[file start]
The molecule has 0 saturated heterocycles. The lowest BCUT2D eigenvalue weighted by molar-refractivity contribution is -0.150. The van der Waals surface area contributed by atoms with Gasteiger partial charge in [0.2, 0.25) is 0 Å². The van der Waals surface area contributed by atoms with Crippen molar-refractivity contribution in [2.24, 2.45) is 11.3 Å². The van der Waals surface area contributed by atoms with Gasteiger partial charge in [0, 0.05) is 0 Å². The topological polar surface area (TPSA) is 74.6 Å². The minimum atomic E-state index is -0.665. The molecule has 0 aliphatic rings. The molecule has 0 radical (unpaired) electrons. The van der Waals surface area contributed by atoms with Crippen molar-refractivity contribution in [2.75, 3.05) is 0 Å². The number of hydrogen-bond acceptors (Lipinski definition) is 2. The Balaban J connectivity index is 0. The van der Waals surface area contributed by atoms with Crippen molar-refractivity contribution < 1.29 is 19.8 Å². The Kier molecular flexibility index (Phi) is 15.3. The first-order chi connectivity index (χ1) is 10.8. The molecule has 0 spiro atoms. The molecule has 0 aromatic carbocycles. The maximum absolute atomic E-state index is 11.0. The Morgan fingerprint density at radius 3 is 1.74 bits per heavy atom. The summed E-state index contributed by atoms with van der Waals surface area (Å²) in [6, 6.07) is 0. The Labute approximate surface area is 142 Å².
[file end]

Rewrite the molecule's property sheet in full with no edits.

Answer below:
The molecule has 0 saturated heterocycles. The lowest BCUT2D eigenvalue weighted by molar-refractivity contribution is -0.150. The van der Waals surface area contributed by atoms with Gasteiger partial charge in [0.2, 0.25) is 0 Å². The van der Waals surface area contributed by atoms with Crippen molar-refractivity contribution in [2.24, 2.45) is 11.3 Å². The van der Waals surface area contributed by atoms with Gasteiger partial charge in [0, 0.05) is 0 Å². The topological polar surface area (TPSA) is 74.6 Å². The minimum atomic E-state index is -0.665. The molecule has 0 aliphatic rings. The molecule has 0 radical (unpaired) electrons. The van der Waals surface area contributed by atoms with Crippen molar-refractivity contribution in [2.75, 3.05) is 0 Å². The number of hydrogen-bond acceptors (Lipinski definition) is 2. The Balaban J connectivity index is 0. The van der Waals surface area contributed by atoms with Crippen molar-refractivity contribution < 1.29 is 19.8 Å². The Kier molecular flexibility index (Phi) is 15.3. The first-order chi connectivity index (χ1) is 10.8. The molecule has 0 spiro atoms. The molecule has 0 aromatic carbocycles. The maximum absolute atomic E-state index is 11.0. The Morgan fingerprint density at radius 3 is 1.74 bits per heavy atom. The summed E-state index contributed by atoms with van der Waals surface area (Å²) in [6, 6.07) is 0. The Labute approximate surface area is 142 Å².